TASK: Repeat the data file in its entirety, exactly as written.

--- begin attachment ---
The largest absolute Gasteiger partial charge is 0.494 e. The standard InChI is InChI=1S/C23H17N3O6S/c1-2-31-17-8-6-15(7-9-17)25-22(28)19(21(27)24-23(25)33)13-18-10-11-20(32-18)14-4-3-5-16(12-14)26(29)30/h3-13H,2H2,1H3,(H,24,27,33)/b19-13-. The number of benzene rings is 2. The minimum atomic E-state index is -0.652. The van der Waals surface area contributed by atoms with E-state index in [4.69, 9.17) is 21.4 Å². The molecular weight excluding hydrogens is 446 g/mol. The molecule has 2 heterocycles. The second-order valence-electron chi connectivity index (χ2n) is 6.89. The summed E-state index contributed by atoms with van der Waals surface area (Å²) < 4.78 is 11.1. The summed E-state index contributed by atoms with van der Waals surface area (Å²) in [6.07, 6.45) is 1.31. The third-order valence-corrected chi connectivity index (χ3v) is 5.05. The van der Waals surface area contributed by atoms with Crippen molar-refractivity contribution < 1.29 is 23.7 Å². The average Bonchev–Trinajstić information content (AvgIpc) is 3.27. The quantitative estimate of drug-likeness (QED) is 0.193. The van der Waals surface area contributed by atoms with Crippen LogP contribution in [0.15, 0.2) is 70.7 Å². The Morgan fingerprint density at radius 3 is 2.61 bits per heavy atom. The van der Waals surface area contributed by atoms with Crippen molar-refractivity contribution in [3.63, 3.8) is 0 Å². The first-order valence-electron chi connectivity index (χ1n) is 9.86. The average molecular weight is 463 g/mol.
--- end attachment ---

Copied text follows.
The largest absolute Gasteiger partial charge is 0.494 e. The standard InChI is InChI=1S/C23H17N3O6S/c1-2-31-17-8-6-15(7-9-17)25-22(28)19(21(27)24-23(25)33)13-18-10-11-20(32-18)14-4-3-5-16(12-14)26(29)30/h3-13H,2H2,1H3,(H,24,27,33)/b19-13-. The number of benzene rings is 2. The minimum atomic E-state index is -0.652. The van der Waals surface area contributed by atoms with E-state index in [4.69, 9.17) is 21.4 Å². The molecular weight excluding hydrogens is 446 g/mol. The molecule has 2 heterocycles. The second-order valence-electron chi connectivity index (χ2n) is 6.89. The summed E-state index contributed by atoms with van der Waals surface area (Å²) < 4.78 is 11.1. The summed E-state index contributed by atoms with van der Waals surface area (Å²) in [6.07, 6.45) is 1.31. The third-order valence-corrected chi connectivity index (χ3v) is 5.05. The van der Waals surface area contributed by atoms with Crippen molar-refractivity contribution < 1.29 is 23.7 Å². The average Bonchev–Trinajstić information content (AvgIpc) is 3.27. The quantitative estimate of drug-likeness (QED) is 0.193. The van der Waals surface area contributed by atoms with Crippen LogP contribution in [0.15, 0.2) is 70.7 Å². The Morgan fingerprint density at radius 3 is 2.61 bits per heavy atom. The van der Waals surface area contributed by atoms with Crippen molar-refractivity contribution in [3.63, 3.8) is 0 Å². The first-order valence-electron chi connectivity index (χ1n) is 9.86. The average molecular weight is 463 g/mol.